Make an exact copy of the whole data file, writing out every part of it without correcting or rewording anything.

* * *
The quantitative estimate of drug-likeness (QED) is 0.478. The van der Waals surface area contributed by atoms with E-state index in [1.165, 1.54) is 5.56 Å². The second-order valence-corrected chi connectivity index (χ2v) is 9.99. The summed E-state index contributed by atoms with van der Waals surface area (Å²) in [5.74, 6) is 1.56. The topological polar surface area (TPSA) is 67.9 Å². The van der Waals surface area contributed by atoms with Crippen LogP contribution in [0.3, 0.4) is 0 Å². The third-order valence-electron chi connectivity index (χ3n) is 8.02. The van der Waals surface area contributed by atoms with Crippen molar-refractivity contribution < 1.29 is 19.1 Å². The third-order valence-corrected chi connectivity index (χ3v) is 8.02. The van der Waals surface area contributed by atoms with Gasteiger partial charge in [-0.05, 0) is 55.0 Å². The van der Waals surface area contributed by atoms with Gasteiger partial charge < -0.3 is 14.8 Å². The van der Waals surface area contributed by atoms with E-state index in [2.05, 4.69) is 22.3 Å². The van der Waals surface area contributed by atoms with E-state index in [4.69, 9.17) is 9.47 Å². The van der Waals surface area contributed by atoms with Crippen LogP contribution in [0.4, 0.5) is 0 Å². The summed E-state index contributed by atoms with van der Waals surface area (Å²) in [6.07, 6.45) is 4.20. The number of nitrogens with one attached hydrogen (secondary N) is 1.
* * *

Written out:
The quantitative estimate of drug-likeness (QED) is 0.478. The van der Waals surface area contributed by atoms with E-state index in [1.165, 1.54) is 5.56 Å². The second-order valence-corrected chi connectivity index (χ2v) is 9.99. The summed E-state index contributed by atoms with van der Waals surface area (Å²) in [5.74, 6) is 1.56. The topological polar surface area (TPSA) is 67.9 Å². The van der Waals surface area contributed by atoms with Crippen LogP contribution in [0.3, 0.4) is 0 Å². The third-order valence-electron chi connectivity index (χ3n) is 8.02. The van der Waals surface area contributed by atoms with Crippen molar-refractivity contribution < 1.29 is 19.1 Å². The third-order valence-corrected chi connectivity index (χ3v) is 8.02. The van der Waals surface area contributed by atoms with Gasteiger partial charge in [-0.05, 0) is 55.0 Å². The van der Waals surface area contributed by atoms with Gasteiger partial charge < -0.3 is 14.8 Å². The van der Waals surface area contributed by atoms with E-state index in [2.05, 4.69) is 22.3 Å². The van der Waals surface area contributed by atoms with E-state index in [4.69, 9.17) is 9.47 Å². The van der Waals surface area contributed by atoms with Crippen LogP contribution in [0.4, 0.5) is 0 Å². The summed E-state index contributed by atoms with van der Waals surface area (Å²) in [6.07, 6.45) is 4.20. The number of nitrogens with one attached hydrogen (secondary N) is 1.